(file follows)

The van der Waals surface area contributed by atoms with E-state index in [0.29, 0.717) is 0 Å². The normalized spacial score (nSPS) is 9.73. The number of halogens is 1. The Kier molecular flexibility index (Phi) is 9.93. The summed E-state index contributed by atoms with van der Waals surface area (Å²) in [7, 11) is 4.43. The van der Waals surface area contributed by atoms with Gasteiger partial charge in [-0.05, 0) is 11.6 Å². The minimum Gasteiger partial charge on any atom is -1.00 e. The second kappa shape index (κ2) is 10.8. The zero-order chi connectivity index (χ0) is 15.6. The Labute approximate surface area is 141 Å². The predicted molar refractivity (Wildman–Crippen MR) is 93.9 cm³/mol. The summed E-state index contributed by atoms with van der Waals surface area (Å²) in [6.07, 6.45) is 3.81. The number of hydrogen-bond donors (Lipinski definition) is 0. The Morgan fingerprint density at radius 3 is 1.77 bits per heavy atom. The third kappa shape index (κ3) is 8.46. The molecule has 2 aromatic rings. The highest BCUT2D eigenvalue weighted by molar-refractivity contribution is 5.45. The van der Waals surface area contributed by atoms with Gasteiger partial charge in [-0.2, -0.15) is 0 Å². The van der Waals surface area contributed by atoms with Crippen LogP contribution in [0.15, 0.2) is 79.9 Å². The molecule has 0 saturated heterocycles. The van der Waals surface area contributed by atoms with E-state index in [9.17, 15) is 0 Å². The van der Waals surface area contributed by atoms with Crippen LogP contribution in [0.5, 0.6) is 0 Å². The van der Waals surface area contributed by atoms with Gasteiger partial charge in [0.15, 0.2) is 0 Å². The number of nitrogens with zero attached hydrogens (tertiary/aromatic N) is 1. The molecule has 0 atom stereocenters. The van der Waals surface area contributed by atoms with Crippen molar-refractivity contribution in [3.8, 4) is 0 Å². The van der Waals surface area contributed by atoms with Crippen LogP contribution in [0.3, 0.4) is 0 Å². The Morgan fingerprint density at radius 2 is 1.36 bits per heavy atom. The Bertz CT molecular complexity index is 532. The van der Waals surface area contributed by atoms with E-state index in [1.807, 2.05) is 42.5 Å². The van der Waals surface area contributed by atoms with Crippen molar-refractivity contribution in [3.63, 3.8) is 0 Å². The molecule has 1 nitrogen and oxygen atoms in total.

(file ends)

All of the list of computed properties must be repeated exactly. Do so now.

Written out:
The van der Waals surface area contributed by atoms with E-state index in [0.29, 0.717) is 0 Å². The normalized spacial score (nSPS) is 9.73. The number of halogens is 1. The Kier molecular flexibility index (Phi) is 9.93. The summed E-state index contributed by atoms with van der Waals surface area (Å²) in [7, 11) is 4.43. The van der Waals surface area contributed by atoms with Gasteiger partial charge in [-0.05, 0) is 11.6 Å². The minimum Gasteiger partial charge on any atom is -1.00 e. The second kappa shape index (κ2) is 10.8. The zero-order chi connectivity index (χ0) is 15.6. The Labute approximate surface area is 141 Å². The predicted molar refractivity (Wildman–Crippen MR) is 93.9 cm³/mol. The summed E-state index contributed by atoms with van der Waals surface area (Å²) in [6.07, 6.45) is 3.81. The number of hydrogen-bond donors (Lipinski definition) is 0. The Morgan fingerprint density at radius 3 is 1.77 bits per heavy atom. The third kappa shape index (κ3) is 8.46. The molecule has 2 aromatic rings. The highest BCUT2D eigenvalue weighted by molar-refractivity contribution is 5.45. The van der Waals surface area contributed by atoms with Gasteiger partial charge in [-0.2, -0.15) is 0 Å². The van der Waals surface area contributed by atoms with Crippen LogP contribution in [0.15, 0.2) is 79.9 Å². The molecule has 0 saturated heterocycles. The van der Waals surface area contributed by atoms with E-state index in [9.17, 15) is 0 Å². The van der Waals surface area contributed by atoms with Crippen LogP contribution in [0.5, 0.6) is 0 Å². The van der Waals surface area contributed by atoms with Gasteiger partial charge in [0.15, 0.2) is 0 Å². The number of nitrogens with zero attached hydrogens (tertiary/aromatic N) is 1. The molecule has 0 atom stereocenters. The van der Waals surface area contributed by atoms with Crippen molar-refractivity contribution in [3.8, 4) is 0 Å². The van der Waals surface area contributed by atoms with Crippen LogP contribution in [0.3, 0.4) is 0 Å². The Morgan fingerprint density at radius 2 is 1.36 bits per heavy atom. The Bertz CT molecular complexity index is 532. The van der Waals surface area contributed by atoms with E-state index in [1.807, 2.05) is 42.5 Å². The van der Waals surface area contributed by atoms with Crippen molar-refractivity contribution in [3.63, 3.8) is 0 Å². The molecule has 1 nitrogen and oxygen atoms in total.